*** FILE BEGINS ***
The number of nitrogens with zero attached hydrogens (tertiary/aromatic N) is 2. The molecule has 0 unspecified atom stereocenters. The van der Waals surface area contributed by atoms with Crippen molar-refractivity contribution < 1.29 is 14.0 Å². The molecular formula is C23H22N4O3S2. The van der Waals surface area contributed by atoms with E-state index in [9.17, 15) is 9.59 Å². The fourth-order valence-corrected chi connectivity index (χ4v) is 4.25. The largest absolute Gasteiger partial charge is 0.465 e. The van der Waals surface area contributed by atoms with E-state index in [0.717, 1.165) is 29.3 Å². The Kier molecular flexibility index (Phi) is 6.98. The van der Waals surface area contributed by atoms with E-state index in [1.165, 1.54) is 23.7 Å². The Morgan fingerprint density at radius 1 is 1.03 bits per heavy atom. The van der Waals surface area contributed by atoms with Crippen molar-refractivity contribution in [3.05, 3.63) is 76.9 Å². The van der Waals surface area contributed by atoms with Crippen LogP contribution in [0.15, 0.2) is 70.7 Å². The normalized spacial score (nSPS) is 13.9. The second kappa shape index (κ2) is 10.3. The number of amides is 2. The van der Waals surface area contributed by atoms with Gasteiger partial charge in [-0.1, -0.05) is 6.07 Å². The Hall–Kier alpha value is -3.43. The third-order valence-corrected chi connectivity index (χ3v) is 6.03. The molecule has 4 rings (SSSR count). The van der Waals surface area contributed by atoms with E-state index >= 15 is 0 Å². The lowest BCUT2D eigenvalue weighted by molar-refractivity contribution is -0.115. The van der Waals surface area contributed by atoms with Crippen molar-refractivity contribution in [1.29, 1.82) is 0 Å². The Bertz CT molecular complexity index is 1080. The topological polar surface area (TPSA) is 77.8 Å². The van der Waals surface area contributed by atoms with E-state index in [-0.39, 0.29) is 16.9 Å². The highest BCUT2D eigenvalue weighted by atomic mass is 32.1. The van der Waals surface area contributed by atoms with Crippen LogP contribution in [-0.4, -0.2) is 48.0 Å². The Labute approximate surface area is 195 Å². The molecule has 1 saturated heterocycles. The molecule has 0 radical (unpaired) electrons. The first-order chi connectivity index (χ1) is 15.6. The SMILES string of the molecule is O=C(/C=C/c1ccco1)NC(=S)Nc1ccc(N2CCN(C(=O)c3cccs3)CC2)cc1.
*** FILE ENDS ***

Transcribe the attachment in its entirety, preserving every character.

The number of nitrogens with zero attached hydrogens (tertiary/aromatic N) is 2. The molecule has 0 unspecified atom stereocenters. The van der Waals surface area contributed by atoms with Crippen molar-refractivity contribution < 1.29 is 14.0 Å². The molecular formula is C23H22N4O3S2. The van der Waals surface area contributed by atoms with E-state index in [9.17, 15) is 9.59 Å². The fourth-order valence-corrected chi connectivity index (χ4v) is 4.25. The largest absolute Gasteiger partial charge is 0.465 e. The van der Waals surface area contributed by atoms with E-state index in [0.717, 1.165) is 29.3 Å². The Kier molecular flexibility index (Phi) is 6.98. The van der Waals surface area contributed by atoms with E-state index in [1.165, 1.54) is 23.7 Å². The Morgan fingerprint density at radius 1 is 1.03 bits per heavy atom. The van der Waals surface area contributed by atoms with Crippen molar-refractivity contribution in [3.05, 3.63) is 76.9 Å². The van der Waals surface area contributed by atoms with Crippen LogP contribution in [0.15, 0.2) is 70.7 Å². The normalized spacial score (nSPS) is 13.9. The second kappa shape index (κ2) is 10.3. The number of amides is 2. The van der Waals surface area contributed by atoms with Gasteiger partial charge in [-0.1, -0.05) is 6.07 Å². The Hall–Kier alpha value is -3.43. The third-order valence-corrected chi connectivity index (χ3v) is 6.03. The molecule has 4 rings (SSSR count). The van der Waals surface area contributed by atoms with E-state index >= 15 is 0 Å². The lowest BCUT2D eigenvalue weighted by molar-refractivity contribution is -0.115. The van der Waals surface area contributed by atoms with Crippen molar-refractivity contribution in [1.29, 1.82) is 0 Å². The Bertz CT molecular complexity index is 1080. The topological polar surface area (TPSA) is 77.8 Å². The van der Waals surface area contributed by atoms with E-state index in [-0.39, 0.29) is 16.9 Å². The highest BCUT2D eigenvalue weighted by atomic mass is 32.1. The van der Waals surface area contributed by atoms with Crippen LogP contribution in [-0.4, -0.2) is 48.0 Å². The Labute approximate surface area is 195 Å². The molecule has 1 saturated heterocycles. The molecule has 0 radical (unpaired) electrons. The first-order chi connectivity index (χ1) is 15.6. The SMILES string of the molecule is O=C(/C=C/c1ccco1)NC(=S)Nc1ccc(N2CCN(C(=O)c3cccs3)CC2)cc1.